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Sunday, August 23, 2009

A World of Foamy Water

The red flags were flying yesterday on the beach. Hurricane Bill passed us by but managed to mess up the swimming for a few days. While it is a little inconvenient to stay out of the water on a beach vacation, it is a whole lot better than an evacuation. 
In the end what we got out of Bill was not worth any complaints. We watched with interest as Bill headed to Halifax, Nova Scotia, where we lived for a couple of years. I got a kick out of the local newspapers covering the arrival of Bill. Maritimers in Canada and the US are noted for their ability to handle almost any situation with complete calm. 
One local Nova Scotian was interviewed and asked how he felt about the approaching storm. He said that he was much better prepared than he was for the last storm. He had purchased a manual can opener so he no longer had to worry about the power going out. I think Halifax escaped Bill with lots of rain and some wind. Here on the Crystal Coast, we ended up with a lot of foamy waters.
When we first walked on the beach last evening we could tell immediately that there had been some changes and some high water. The sand was wet almost to the steps of Third Street Beach. Also the small sand bench that is often on the beach had been replaced by a gently sloping beach.

However, the most obvious difference was the water. It had been whipped around so much that in places six inches of foam floated on the waves. I thought it felt neat until a larger than normal wave managed to soak most of my shorts.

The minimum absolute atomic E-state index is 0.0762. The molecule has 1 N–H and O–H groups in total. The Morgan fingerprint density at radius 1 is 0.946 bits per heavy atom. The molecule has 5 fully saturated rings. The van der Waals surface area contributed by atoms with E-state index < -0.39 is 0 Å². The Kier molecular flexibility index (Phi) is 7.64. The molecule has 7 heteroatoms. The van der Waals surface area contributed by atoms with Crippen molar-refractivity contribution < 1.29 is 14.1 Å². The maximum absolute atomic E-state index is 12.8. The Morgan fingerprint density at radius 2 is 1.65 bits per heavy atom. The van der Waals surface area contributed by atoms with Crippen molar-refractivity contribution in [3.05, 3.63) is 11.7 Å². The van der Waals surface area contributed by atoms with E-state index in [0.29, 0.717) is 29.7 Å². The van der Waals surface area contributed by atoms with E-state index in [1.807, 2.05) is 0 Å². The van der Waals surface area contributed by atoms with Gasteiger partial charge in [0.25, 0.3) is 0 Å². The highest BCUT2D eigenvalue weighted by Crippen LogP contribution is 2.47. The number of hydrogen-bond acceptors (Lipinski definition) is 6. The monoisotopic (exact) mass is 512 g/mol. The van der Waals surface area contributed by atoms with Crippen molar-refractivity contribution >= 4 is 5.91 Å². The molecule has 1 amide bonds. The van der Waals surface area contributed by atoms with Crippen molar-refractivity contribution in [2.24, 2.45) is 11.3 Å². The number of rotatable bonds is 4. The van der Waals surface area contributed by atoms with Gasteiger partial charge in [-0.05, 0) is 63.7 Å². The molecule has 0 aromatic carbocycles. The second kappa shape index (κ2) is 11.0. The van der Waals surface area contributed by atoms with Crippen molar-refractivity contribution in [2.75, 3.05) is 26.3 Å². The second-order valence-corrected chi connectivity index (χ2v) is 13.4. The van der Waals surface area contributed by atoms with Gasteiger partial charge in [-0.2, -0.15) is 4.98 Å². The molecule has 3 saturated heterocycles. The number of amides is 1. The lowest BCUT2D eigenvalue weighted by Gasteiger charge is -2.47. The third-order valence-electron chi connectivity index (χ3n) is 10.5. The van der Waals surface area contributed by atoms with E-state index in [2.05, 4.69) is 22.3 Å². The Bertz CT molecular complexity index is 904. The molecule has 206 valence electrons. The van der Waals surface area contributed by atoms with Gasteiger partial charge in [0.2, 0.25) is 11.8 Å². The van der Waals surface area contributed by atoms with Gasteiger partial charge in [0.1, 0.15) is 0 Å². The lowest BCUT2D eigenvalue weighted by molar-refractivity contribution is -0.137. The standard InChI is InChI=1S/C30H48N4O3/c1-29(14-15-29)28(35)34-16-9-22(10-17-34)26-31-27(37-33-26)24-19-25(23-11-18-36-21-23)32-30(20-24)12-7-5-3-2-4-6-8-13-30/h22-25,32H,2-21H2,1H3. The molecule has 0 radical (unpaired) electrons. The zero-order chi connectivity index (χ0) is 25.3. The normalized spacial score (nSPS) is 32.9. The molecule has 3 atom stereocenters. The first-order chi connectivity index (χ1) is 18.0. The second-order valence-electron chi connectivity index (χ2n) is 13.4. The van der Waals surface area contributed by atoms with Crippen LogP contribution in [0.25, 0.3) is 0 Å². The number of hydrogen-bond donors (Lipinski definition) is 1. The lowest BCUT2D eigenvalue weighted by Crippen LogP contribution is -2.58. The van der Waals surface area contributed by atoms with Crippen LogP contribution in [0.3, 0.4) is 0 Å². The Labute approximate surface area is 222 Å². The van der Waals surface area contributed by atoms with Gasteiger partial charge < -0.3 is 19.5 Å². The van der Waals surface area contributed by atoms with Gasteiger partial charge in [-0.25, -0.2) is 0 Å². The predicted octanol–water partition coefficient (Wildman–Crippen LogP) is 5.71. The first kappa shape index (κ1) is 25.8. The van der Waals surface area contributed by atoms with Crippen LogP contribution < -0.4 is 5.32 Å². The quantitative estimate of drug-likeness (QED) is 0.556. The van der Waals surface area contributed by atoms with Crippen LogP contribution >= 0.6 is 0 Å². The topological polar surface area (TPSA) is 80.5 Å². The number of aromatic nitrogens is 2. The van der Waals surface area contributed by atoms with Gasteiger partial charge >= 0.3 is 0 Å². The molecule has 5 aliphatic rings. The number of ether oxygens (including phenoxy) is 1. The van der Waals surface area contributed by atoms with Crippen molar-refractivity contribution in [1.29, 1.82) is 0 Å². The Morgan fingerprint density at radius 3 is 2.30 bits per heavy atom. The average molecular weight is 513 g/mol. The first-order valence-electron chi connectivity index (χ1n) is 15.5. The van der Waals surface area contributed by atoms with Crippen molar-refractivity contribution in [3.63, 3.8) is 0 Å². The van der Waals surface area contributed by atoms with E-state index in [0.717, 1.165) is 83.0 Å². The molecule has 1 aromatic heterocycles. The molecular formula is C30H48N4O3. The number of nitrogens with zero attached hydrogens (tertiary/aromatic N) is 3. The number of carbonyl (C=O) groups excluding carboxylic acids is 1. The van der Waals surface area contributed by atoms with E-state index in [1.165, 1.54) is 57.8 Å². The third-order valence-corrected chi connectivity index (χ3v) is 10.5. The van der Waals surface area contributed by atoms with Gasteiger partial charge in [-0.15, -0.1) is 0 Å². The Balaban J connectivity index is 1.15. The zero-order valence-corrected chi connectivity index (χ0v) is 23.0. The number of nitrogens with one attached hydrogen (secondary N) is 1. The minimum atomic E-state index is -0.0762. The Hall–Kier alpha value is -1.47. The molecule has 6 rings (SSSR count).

Somehow it felt like our favorite beach had been transformed for a time into a beach with waves of foam. The waves seemed to be breaking a little farther from shore than normal which seemed to mean that the water got crashed into the sand multiple times before reaching the shore. Perhaps that action is what created all the foam.

It was also very still on the beach with almost no wind. The firm sand made for really great walking. However, it appears that all of our shells have temporarily been transported to another time zone. There were almost no shells on the beach. If past experience is any guide, they will be back.

Our little piece of favorite beach which is just about as far east as you can get before driving out of the town of Emerald Isle was also one of the few places last evening with any blue sky. Back down the beach towards the town of Emerald Isle the sky was especially dark. We could also see dark clouds across Bogue Sound and storm clouds to the east of us. Only the ocean water to the South seem to lay claim to some blue sky.

It was just another one of those cases where we managed to find some blue sky for our evening out. The calm water made it easy to lose oneself on the beach. We will get to see enough rough surf over the year. It was a treat to walk in the foamy waters of the Atlantic even for one August evening. The nice light and foamy waters caused my camera to go wild, and I ended up posting four pages of photos that I selected out of the three hundred that I took.

As we headed back to Emerald Isle, the rain caught us, and our drive back to Bluewater Cove required the windshield wipers the whole drive back to Bluewaterr Cove.

Still even a drive in the rain was a small price to pay for a magical evening and a miss by a hurricane.

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